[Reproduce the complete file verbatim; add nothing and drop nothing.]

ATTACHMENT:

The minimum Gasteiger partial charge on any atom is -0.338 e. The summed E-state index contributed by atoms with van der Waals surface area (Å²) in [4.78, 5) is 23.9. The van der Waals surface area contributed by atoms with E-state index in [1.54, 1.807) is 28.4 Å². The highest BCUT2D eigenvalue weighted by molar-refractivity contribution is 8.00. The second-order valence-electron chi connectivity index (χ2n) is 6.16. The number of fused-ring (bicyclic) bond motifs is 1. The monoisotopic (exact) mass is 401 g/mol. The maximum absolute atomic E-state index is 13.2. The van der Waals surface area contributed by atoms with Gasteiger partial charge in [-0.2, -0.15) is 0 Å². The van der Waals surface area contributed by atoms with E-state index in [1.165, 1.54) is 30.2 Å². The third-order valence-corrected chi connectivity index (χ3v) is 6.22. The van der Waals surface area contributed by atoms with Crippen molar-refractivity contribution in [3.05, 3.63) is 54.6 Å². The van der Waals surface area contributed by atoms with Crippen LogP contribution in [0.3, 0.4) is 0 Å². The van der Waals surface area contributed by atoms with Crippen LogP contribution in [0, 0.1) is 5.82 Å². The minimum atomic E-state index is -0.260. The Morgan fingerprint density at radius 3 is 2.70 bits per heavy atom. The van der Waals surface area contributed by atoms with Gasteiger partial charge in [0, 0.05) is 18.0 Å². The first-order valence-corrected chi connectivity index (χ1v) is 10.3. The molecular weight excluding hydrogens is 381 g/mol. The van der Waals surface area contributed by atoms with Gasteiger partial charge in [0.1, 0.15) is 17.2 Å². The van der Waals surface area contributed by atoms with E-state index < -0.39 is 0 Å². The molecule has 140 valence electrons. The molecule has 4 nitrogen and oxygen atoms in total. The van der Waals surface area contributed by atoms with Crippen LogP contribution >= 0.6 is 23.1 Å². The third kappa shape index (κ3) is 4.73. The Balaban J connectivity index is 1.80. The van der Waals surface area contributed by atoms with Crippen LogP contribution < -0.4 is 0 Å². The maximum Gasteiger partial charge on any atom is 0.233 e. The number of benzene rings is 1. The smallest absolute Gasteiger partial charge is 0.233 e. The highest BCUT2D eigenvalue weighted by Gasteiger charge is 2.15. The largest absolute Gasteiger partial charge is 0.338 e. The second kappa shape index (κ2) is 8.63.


The minimum Gasteiger partial charge on any atom is -0.338 e. The summed E-state index contributed by atoms with van der Waals surface area (Å²) in [4.78, 5) is 23.9. The van der Waals surface area contributed by atoms with E-state index in [1.54, 1.807) is 28.4 Å². The highest BCUT2D eigenvalue weighted by molar-refractivity contribution is 8.00. The second-order valence-electron chi connectivity index (χ2n) is 6.16. The number of fused-ring (bicyclic) bond motifs is 1. The monoisotopic (exact) mass is 401 g/mol. The maximum absolute atomic E-state index is 13.2. The van der Waals surface area contributed by atoms with Gasteiger partial charge in [-0.2, -0.15) is 0 Å². The van der Waals surface area contributed by atoms with E-state index in [1.165, 1.54) is 30.2 Å². The third-order valence-corrected chi connectivity index (χ3v) is 6.22. The van der Waals surface area contributed by atoms with Crippen molar-refractivity contribution in [3.05, 3.63) is 54.6 Å². The van der Waals surface area contributed by atoms with Crippen LogP contribution in [0.3, 0.4) is 0 Å². The van der Waals surface area contributed by atoms with Crippen LogP contribution in [0, 0.1) is 5.82 Å². The minimum atomic E-state index is -0.260. The Morgan fingerprint density at radius 3 is 2.70 bits per heavy atom. The van der Waals surface area contributed by atoms with Gasteiger partial charge in [0, 0.05) is 18.0 Å². The first-order valence-corrected chi connectivity index (χ1v) is 10.3. The molecular weight excluding hydrogens is 381 g/mol. The van der Waals surface area contributed by atoms with Gasteiger partial charge in [0.1, 0.15) is 17.2 Å². The van der Waals surface area contributed by atoms with E-state index < -0.39 is 0 Å². The molecule has 140 valence electrons. The molecule has 4 nitrogen and oxygen atoms in total. The van der Waals surface area contributed by atoms with Crippen LogP contribution >= 0.6 is 23.1 Å². The third kappa shape index (κ3) is 4.73. The Balaban J connectivity index is 1.80. The van der Waals surface area contributed by atoms with Crippen LogP contribution < -0.4 is 0 Å². The maximum Gasteiger partial charge on any atom is 0.233 e. The number of benzene rings is 1. The smallest absolute Gasteiger partial charge is 0.233 e. The highest BCUT2D eigenvalue weighted by Gasteiger charge is 2.15. The largest absolute Gasteiger partial charge is 0.338 e. The second kappa shape index (κ2) is 8.63.